One of reggae's most enduring and influential singers, Dennis Brown straddled two generations of Jamaican music with producers like Niney the Observer and Joe Gibbs. In the early '80s, reggae's Crown Prince stormed back to the top of the charts with singles cut with Sly and Robbie, who redesigned the reggae riddim for the new global club set. “Sitting and Watching," "Have You Ever Been in Love" and “Revolution” feature some of Brown's most inspired singing. Be sure to search out crucial sides like "To the Foundation" and "Wisdom" also.
By Richard Henderson on 04.22.11 in Reviews
Black Uhuru emerged at the head of a second wave of Jamaican vocal trios, in the wake of dread threesomes like Burning Spear and Culture. Like those earlier groups, Black Uhuru was more or less a platform for singer-song...
By J. Edward Keyes on 04.22.11 in Reviews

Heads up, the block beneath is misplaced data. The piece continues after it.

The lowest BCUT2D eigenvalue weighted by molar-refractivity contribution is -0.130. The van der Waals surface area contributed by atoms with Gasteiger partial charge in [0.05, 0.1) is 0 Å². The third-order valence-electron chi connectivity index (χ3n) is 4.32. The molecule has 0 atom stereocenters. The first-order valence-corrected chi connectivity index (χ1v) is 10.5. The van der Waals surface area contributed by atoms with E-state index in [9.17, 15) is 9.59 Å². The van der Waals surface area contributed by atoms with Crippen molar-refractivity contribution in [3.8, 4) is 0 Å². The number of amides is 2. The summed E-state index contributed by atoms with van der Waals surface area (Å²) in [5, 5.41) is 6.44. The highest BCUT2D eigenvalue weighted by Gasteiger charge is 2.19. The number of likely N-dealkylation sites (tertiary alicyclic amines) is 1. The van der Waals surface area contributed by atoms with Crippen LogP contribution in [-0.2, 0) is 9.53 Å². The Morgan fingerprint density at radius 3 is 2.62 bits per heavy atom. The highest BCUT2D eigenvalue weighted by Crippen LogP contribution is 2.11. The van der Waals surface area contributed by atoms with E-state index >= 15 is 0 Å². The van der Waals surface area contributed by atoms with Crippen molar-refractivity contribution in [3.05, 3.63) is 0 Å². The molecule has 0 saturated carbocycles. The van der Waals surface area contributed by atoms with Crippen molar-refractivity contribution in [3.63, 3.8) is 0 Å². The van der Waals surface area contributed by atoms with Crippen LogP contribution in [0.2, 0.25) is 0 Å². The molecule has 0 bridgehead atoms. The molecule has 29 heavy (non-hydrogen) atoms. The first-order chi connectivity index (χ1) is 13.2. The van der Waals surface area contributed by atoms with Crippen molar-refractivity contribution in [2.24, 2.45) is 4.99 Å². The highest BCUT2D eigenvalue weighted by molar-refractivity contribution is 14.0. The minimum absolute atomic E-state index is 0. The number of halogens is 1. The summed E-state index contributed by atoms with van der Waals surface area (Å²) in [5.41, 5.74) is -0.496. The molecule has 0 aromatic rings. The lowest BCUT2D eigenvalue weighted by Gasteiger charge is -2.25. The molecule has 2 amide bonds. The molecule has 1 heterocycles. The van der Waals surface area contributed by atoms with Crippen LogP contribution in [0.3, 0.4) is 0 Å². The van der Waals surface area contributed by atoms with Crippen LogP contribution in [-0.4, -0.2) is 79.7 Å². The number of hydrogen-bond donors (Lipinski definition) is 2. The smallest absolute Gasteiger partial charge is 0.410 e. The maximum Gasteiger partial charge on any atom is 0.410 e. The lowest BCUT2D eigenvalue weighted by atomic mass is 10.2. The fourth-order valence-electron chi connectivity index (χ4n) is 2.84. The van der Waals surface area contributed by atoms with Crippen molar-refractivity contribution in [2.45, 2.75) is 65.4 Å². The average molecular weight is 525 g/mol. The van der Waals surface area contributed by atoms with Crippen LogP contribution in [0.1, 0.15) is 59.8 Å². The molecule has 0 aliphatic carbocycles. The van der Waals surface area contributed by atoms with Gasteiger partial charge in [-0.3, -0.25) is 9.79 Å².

Sorting through the singles reggae giants Sly & Robbie produced for their legendary Taxi Label can be as quixotic as trying to paint clovers on houseflies — one oft-repeated estimate has the duo producing and p...
By Wondering Sound Staff on 12.11.14 in Features
Five music critics discuss the best, worst, and most significant moments in Latin music this year.
By Michaelangelo Matos on 12.08.14 in Reviews
For all the quality mining of African oldies over three and a half decades, it's not as if the coffers have been exhausted. Far from it, especially judging from this nonstop display of one of the great bands of the Congo...